Jane the savage
Jane the Savage is an up-and-coming lipstick line created by NYU film student, multimedia artist and entrepreneur Chanele Hemphill. We sat down with her for a brief interview to learn more about the line, her ambitions, and how it all happened.
What encouraged you to create the Jane the Savage lipstick line?
After going through a lipstick craze and being dissatisfied with my options at the drugstore or even with larger companies like Mac, I decided to look into indie brands for products that were made organically, in a wider variety of colors that suited my skin tone, and more affordable. Most of them were pretty cool, but I still wasn't satisfied. So I decided to start Jane the Savage.
Most mainstream lipsticks tend to have a lot of fillers and other junk that is terrible for you. I've carefully gone through each and every ingredient that goes into my lipsticks to ensure that nothing I add is unnecessary or unhealthy. Jane the Savage lipsticks are 100% vegan, and made with sweet almond oil, peppermint oil, lavender, coconut oil, and other ingredients that are easily identifiable. The lipsticks are paraben-free and are handmade in small batches to insure quality.
But the most important thing that distinguishes my line from the others is that it was made with People of Color in mind. Searching for makeup that suits me in the 50 Shades of Beige of most drug stores has definitely informed my decisions in terms of color palette, especially since I’m often my own test subject. Men and women of Color will definitely find that the palette I have created is compatible to a wider variety of skin tones, especially darker tones. But ultimately I think that what Jane the Savage offers is a brand that was built on a foundation of supporting and representing People of Color. Why beg a brand consider your existence when there is one that actively celebrates you?
Currently, I have six color options: Civil Disobedience (black), Fairy (periwinkle-blue), Scoundrel (dark green), Andro (white), Literally (plum with gold flecks), and Slay (rose gold).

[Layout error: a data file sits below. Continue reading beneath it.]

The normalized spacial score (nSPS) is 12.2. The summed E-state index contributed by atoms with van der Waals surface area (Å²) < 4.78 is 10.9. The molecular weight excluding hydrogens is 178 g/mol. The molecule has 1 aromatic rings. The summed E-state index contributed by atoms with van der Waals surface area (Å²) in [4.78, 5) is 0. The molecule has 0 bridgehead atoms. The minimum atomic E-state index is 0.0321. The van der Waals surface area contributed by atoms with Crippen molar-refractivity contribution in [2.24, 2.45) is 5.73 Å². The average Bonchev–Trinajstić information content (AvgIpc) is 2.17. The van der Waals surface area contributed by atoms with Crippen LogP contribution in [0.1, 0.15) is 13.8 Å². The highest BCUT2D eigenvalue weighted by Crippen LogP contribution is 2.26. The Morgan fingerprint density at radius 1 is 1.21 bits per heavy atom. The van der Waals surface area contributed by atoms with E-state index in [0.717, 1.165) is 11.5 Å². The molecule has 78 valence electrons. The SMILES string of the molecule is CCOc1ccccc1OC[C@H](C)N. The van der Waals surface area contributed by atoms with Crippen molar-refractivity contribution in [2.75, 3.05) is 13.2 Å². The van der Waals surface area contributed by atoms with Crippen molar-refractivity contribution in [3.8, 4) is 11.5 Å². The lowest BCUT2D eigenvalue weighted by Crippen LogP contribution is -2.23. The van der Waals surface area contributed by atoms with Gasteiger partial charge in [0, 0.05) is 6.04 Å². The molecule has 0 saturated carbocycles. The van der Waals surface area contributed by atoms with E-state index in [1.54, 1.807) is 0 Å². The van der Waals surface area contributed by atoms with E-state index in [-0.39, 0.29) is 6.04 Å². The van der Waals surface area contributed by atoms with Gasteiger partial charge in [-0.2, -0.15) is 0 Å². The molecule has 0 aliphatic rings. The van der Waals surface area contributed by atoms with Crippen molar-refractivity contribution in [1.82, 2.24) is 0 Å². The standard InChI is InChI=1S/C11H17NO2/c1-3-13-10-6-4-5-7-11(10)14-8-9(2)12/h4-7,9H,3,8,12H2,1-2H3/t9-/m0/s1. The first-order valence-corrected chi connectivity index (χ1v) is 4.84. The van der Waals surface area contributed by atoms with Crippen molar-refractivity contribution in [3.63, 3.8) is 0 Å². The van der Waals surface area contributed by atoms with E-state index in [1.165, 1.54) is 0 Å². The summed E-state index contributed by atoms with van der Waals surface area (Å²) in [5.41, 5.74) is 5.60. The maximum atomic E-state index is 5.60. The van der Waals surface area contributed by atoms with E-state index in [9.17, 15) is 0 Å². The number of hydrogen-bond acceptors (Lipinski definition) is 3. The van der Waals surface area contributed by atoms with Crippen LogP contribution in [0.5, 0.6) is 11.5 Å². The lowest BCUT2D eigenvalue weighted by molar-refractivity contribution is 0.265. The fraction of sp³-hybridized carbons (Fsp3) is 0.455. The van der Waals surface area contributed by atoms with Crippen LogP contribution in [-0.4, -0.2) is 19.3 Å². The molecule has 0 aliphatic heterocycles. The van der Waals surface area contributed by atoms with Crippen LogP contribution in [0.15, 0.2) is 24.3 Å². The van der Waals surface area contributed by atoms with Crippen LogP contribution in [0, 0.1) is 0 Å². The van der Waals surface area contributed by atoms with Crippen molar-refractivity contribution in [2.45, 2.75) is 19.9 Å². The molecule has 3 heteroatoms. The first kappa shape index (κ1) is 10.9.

Who is your ideal consumer? What type of person wears Jane the Savage lipsticks?
When I created Jane the Savage I wanted to create lipsticks that were for people like myself and who don’t fit into a single category. My personal aesthetic ranges from edgy and cool to classic sorority girl, and I have just as much love for my navy blazer as I do for my black leather snapback, which is something I hope to translate into the line. I also want Jane the Savage to be a lipstick line that is gender neutral, which in itself is something that is atypical of most beauty lines, but is a reflection of humanity. The type of person who wears Jane the Savage lipsticks is one who isn’t afraid to make a statement whether it’s a fashion statement or a political one, and who lives their life on their own terms.
Are these lipsticks currently available for purchase? Or are they exclusively for use by makeup artists?
As of now the Jane the Savage line will be released to the masses online on May 26th, but are currently available per request by email.
What is your long-term business plan for Jane the Savage? Where do you see this in five years?
If I had to pick a place for Jane the Savage to be in five years I would definitely say a full cosmetic line with not only makeup but also things like soaps (I’ve wanted to have a line of soaps since I was a child), candles, etc. that is being sold internationally. As of now I plan on keeping Jane the Savage a small indie brand that will be sold exclusively online or through pop-up shops, as I want to keep the products handmade artisan pieces.
What challenges have you encountered as a the founder of a small business?
The biggest challenge so far has been with all the moving parts involved in the launch. All the decisions I make in terms of design, marketing, branding, everything now will determine the future of the line and it’s identity. I don’t want to create something that isn’t me or that I don’t want to continue so the hardest part has been kind of thinking forward. As a Black woman, I definitely think that racial identity is one of the biggest challenges. I’m afraid of Jane the Savage being a brand that is forced to fit into a certain box because of the labels that tend to be put on Black women, especially in the beauty industry. I think one thing that does work in my favor is that Jane the Savage is made to be sort of an “outsider” brand, so many of the challenges that a brand looking to be sold in stores or a household name don’t really apply.
Chanele Hemphill is the founder of Jane the Savage lipsticks, and a freelance multimedia artist based in NYC and ATL.
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